Saturday, September 27, 2014

Ugandan's Love The Slow Lane Life

Is Uganda in the fast track or have we embraced the slow lane? As a teen in the early 80s, Dennis listed Kenya as his only place of travel outside Uganda. I had travelled and whenever I was in town from England and linked up with him, he would ask about life in the UK.

‘Speed’ was something I always emphasized. “Dennis, in Europe, nobody waits for you. You have to be in the fast lane with them. If not, you are going to get left behind.”

Dennis was not the fastest or most active person that I knew. When we were at The Grange School in Nairobi, he was a winger on the rugby team, but was so slow that Billy, who was a prop and had a fat sumo wrestler body, had no difficulty keeping up with him.

After his A-levels and with a scholarship to Iowa State University in the US, and seeing I was in London, his dad thought it a good idea for me to chaperon him in London before he went on to Iowa. “Show him the ropes. He will learn a thing or two from you” he told me.

Picking him up from Gatwick airport off the Uganda Airlines flight, we promptly missed the first two trains into central London. You see, Dennis had that slow Ugandan shuffle about him that by the time he got off his platform seat, the train’s doors were closing. So I made him stand right on the red ‘do not cross line’ in order to catch the next train. When we hit Victoria Station, it was rush hour madness and it made sense in sitting it out in the Victoria Arms pub and having a beer till the rush died down otherwise Dennis would have ended up on a “Lost” poster.

Having lunch in Wimpy, when Girl Attendant asked him what he would like to eat, there was no response. She asked again and still got no response so she rolled her eyes and went off to serve somebody else.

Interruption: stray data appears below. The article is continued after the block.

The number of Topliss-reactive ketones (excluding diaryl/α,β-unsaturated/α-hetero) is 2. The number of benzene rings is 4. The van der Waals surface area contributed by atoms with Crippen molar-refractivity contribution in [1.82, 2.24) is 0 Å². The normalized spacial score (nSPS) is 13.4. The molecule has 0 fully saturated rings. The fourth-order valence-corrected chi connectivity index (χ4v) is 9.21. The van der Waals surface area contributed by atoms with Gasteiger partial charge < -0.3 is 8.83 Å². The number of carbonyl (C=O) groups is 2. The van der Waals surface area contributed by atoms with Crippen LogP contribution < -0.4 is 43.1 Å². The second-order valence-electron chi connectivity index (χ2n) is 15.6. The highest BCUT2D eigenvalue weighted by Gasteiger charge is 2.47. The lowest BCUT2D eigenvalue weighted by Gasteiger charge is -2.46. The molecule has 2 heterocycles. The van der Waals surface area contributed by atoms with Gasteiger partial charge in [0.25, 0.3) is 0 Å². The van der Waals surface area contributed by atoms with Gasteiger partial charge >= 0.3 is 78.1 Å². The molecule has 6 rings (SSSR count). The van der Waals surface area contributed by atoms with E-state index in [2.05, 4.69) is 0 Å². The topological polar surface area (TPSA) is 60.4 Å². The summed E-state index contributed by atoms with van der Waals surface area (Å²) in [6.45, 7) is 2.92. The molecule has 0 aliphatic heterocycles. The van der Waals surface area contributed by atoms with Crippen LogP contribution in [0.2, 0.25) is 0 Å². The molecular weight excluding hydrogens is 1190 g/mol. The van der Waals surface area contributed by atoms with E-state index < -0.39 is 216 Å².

Over the next few days, he came very close to being knocked down on Tottenham Court Road. He almost got pushed down the escalators at King’s Cross Station because the rush hour crowd couldn’t understand why he walked at the pace of a shy never been laid Jihadist walking into a room to claim his 72 virgins. At the revolving doors entrance to Boots, he would always go round twice because he never got out of the revolve in time.

After his ten day London sojourn, I took him to Heathrow to catch his TWA flight to Iowa and as I watched him disappear past immigration all was not well. If he couldn’t adjust to London’s pace, how would he cope in Iowa which is much faster than London and with no chaperone on hand?

I didn’t hear from him for two years until I met him on Kampala Road near Amber House. His Iowa experience was unbearably fast for him. “It’s like they don’t have time for you. They ask you a question but don’t give you the time to think about an answer. They want the answer that instant - no wonder Wimpy Girl Attendant rolled her eyes at him in London. It’s a fast food eatery. If I was lost and asked for directions, nobody stopped. They would give me directions as they continued walking.”

To get back into his slow comfort zone, he discontinued himself from Iowa State and transferred to Kyambogo University. Should I have wringed his neck or simply told him: “Bibbawo and put him into a taxi going to the land of the slow. Like Kiboga perhaps?”